European researchers are perfecting the invisibility cloak that the Japanese invented. It may take a long time, but some day we may stumble over things that we don’t see because, to us, they’re just NOT THERE.
German scientists were able to do this by covering a tiny bump in a layer of gold, which prevented it from being detected by infrared light. In PhysOrg.com, Randolph E. Schmid describes the new cloak as “a structure of crystals with air spaces in between, sort of like a woodpile, that bends light, hiding the bump, which is so tiny that it can only be seen with a magnifying glass, in the gold layer beneath.”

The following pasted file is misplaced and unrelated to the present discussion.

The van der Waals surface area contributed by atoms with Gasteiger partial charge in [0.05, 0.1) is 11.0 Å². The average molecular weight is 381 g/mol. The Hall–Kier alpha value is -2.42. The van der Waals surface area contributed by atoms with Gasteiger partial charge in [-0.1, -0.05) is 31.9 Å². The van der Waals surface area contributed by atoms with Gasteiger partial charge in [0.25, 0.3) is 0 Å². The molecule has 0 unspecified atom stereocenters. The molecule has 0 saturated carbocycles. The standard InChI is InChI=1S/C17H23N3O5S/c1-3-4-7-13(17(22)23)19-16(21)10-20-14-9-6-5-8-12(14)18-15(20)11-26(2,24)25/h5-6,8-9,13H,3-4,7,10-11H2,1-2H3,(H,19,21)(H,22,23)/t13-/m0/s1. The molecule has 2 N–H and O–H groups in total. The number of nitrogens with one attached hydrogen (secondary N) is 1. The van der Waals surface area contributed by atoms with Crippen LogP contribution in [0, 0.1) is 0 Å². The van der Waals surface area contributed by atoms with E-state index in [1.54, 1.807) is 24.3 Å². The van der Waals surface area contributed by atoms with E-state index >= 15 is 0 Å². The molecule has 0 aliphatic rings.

Hiding larger items (like a person or fighter plane) is in the future, however. Schmid quotes researcher Tolga Ergin as saying, “Cloaking larger items with that technology is not really feasible,” but “Other fabrication techniques might lead to larger cloaks.”
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